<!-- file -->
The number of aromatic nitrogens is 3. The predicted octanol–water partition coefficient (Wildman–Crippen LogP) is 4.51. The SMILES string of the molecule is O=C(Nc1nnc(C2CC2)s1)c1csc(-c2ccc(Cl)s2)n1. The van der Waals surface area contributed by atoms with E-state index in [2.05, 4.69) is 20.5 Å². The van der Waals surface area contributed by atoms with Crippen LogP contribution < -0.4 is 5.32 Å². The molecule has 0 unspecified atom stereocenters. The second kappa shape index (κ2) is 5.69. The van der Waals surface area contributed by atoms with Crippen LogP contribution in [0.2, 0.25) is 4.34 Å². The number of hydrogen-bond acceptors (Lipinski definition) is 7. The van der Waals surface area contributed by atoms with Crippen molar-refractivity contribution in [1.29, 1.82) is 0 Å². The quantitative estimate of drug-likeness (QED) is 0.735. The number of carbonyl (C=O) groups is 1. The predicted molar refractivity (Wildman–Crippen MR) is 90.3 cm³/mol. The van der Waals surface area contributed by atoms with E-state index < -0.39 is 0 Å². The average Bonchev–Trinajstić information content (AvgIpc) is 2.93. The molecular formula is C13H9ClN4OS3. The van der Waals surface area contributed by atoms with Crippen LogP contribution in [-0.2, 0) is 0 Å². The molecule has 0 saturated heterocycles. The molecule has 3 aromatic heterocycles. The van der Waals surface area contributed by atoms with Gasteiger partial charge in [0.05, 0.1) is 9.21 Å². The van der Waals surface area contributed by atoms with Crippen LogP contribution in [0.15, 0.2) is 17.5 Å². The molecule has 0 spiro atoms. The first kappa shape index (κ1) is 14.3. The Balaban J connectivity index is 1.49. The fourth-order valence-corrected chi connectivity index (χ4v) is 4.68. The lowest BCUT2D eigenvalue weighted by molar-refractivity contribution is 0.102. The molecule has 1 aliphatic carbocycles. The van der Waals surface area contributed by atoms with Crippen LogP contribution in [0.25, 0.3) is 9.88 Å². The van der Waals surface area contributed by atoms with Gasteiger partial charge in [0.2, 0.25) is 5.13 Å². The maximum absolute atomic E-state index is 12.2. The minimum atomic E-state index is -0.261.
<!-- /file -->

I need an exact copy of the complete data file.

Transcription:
The number of aromatic nitrogens is 3. The predicted octanol–water partition coefficient (Wildman–Crippen LogP) is 4.51. The SMILES string of the molecule is O=C(Nc1nnc(C2CC2)s1)c1csc(-c2ccc(Cl)s2)n1. The van der Waals surface area contributed by atoms with E-state index in [2.05, 4.69) is 20.5 Å². The van der Waals surface area contributed by atoms with Crippen LogP contribution < -0.4 is 5.32 Å². The molecule has 0 unspecified atom stereocenters. The second kappa shape index (κ2) is 5.69. The van der Waals surface area contributed by atoms with Crippen LogP contribution in [0.2, 0.25) is 4.34 Å². The number of hydrogen-bond acceptors (Lipinski definition) is 7. The van der Waals surface area contributed by atoms with Crippen molar-refractivity contribution in [1.29, 1.82) is 0 Å². The quantitative estimate of drug-likeness (QED) is 0.735. The number of carbonyl (C=O) groups is 1. The predicted molar refractivity (Wildman–Crippen MR) is 90.3 cm³/mol. The van der Waals surface area contributed by atoms with E-state index < -0.39 is 0 Å². The average Bonchev–Trinajstić information content (AvgIpc) is 2.93. The molecular formula is C13H9ClN4OS3. The van der Waals surface area contributed by atoms with Crippen LogP contribution in [-0.2, 0) is 0 Å². The molecule has 0 saturated heterocycles. The molecule has 3 aromatic heterocycles. The van der Waals surface area contributed by atoms with Gasteiger partial charge in [0.05, 0.1) is 9.21 Å². The van der Waals surface area contributed by atoms with Crippen LogP contribution in [0.15, 0.2) is 17.5 Å². The molecule has 0 spiro atoms. The first kappa shape index (κ1) is 14.3. The Balaban J connectivity index is 1.49. The fourth-order valence-corrected chi connectivity index (χ4v) is 4.68. The lowest BCUT2D eigenvalue weighted by molar-refractivity contribution is 0.102. The molecule has 1 aliphatic carbocycles. The van der Waals surface area contributed by atoms with Crippen LogP contribution in [0.25, 0.3) is 9.88 Å². The van der Waals surface area contributed by atoms with Gasteiger partial charge in [0.2, 0.25) is 5.13 Å². The maximum absolute atomic E-state index is 12.2. The minimum atomic E-state index is -0.261.